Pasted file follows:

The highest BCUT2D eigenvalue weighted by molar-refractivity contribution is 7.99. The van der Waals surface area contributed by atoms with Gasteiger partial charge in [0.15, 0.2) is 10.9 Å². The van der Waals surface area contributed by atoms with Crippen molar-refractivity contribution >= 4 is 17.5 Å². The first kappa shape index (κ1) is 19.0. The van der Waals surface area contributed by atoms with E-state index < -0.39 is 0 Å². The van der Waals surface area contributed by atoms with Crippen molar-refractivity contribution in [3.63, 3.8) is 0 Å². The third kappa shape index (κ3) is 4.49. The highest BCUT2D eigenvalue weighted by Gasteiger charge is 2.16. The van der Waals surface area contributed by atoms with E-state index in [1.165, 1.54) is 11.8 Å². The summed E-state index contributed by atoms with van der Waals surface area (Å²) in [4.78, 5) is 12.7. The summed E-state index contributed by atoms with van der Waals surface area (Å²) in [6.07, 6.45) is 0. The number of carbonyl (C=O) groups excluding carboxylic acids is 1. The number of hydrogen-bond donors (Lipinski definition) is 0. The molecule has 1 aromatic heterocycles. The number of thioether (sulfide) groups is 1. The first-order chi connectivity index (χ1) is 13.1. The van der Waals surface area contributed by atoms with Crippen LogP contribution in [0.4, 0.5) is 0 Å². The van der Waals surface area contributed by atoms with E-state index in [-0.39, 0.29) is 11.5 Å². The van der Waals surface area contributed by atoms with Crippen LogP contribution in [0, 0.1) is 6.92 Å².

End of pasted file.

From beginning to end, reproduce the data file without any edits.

The highest BCUT2D eigenvalue weighted by molar-refractivity contribution is 7.99. The van der Waals surface area contributed by atoms with Gasteiger partial charge in [0.15, 0.2) is 10.9 Å². The van der Waals surface area contributed by atoms with Crippen molar-refractivity contribution >= 4 is 17.5 Å². The first kappa shape index (κ1) is 19.0. The van der Waals surface area contributed by atoms with E-state index < -0.39 is 0 Å². The van der Waals surface area contributed by atoms with Crippen molar-refractivity contribution in [3.63, 3.8) is 0 Å². The third kappa shape index (κ3) is 4.49. The highest BCUT2D eigenvalue weighted by Gasteiger charge is 2.16. The van der Waals surface area contributed by atoms with E-state index in [1.165, 1.54) is 11.8 Å². The summed E-state index contributed by atoms with van der Waals surface area (Å²) in [4.78, 5) is 12.7. The summed E-state index contributed by atoms with van der Waals surface area (Å²) in [6.07, 6.45) is 0. The number of carbonyl (C=O) groups excluding carboxylic acids is 1. The number of hydrogen-bond donors (Lipinski definition) is 0. The molecule has 1 aromatic heterocycles. The number of thioether (sulfide) groups is 1. The first-order chi connectivity index (χ1) is 13.1. The van der Waals surface area contributed by atoms with Crippen LogP contribution in [0.4, 0.5) is 0 Å². The van der Waals surface area contributed by atoms with E-state index in [-0.39, 0.29) is 11.5 Å². The van der Waals surface area contributed by atoms with Crippen LogP contribution in [0, 0.1) is 6.92 Å².